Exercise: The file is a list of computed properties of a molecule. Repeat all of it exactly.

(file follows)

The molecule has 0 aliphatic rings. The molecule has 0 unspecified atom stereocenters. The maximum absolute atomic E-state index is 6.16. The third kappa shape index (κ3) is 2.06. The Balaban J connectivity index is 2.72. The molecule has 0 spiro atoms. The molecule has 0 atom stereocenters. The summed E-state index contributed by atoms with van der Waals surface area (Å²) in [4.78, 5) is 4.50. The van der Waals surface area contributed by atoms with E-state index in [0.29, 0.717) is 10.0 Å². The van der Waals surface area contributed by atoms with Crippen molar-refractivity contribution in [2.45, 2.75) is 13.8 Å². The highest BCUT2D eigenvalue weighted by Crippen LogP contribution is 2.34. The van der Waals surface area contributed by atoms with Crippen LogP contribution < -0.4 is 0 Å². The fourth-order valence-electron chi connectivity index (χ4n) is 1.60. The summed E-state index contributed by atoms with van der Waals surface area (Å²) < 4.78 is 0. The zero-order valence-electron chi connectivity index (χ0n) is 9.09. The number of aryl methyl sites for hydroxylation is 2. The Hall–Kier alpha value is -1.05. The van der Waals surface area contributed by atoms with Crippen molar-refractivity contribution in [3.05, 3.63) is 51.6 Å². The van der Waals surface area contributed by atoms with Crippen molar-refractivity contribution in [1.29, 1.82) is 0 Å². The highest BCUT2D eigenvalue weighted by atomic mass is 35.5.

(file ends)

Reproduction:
The molecule has 0 aliphatic rings. The molecule has 0 unspecified atom stereocenters. The maximum absolute atomic E-state index is 6.16. The third kappa shape index (κ3) is 2.06. The Balaban J connectivity index is 2.72. The molecule has 0 spiro atoms. The molecule has 0 atom stereocenters. The summed E-state index contributed by atoms with van der Waals surface area (Å²) in [4.78, 5) is 4.50. The van der Waals surface area contributed by atoms with E-state index in [0.29, 0.717) is 10.0 Å². The van der Waals surface area contributed by atoms with Crippen molar-refractivity contribution in [2.45, 2.75) is 13.8 Å². The highest BCUT2D eigenvalue weighted by Crippen LogP contribution is 2.34. The van der Waals surface area contributed by atoms with Crippen LogP contribution < -0.4 is 0 Å². The fourth-order valence-electron chi connectivity index (χ4n) is 1.60. The summed E-state index contributed by atoms with van der Waals surface area (Å²) < 4.78 is 0. The zero-order valence-electron chi connectivity index (χ0n) is 9.09. The number of aryl methyl sites for hydroxylation is 2. The Hall–Kier alpha value is -1.05. The van der Waals surface area contributed by atoms with Crippen molar-refractivity contribution in [3.05, 3.63) is 51.6 Å². The van der Waals surface area contributed by atoms with Crippen molar-refractivity contribution in [1.29, 1.82) is 0 Å². The highest BCUT2D eigenvalue weighted by atomic mass is 35.5.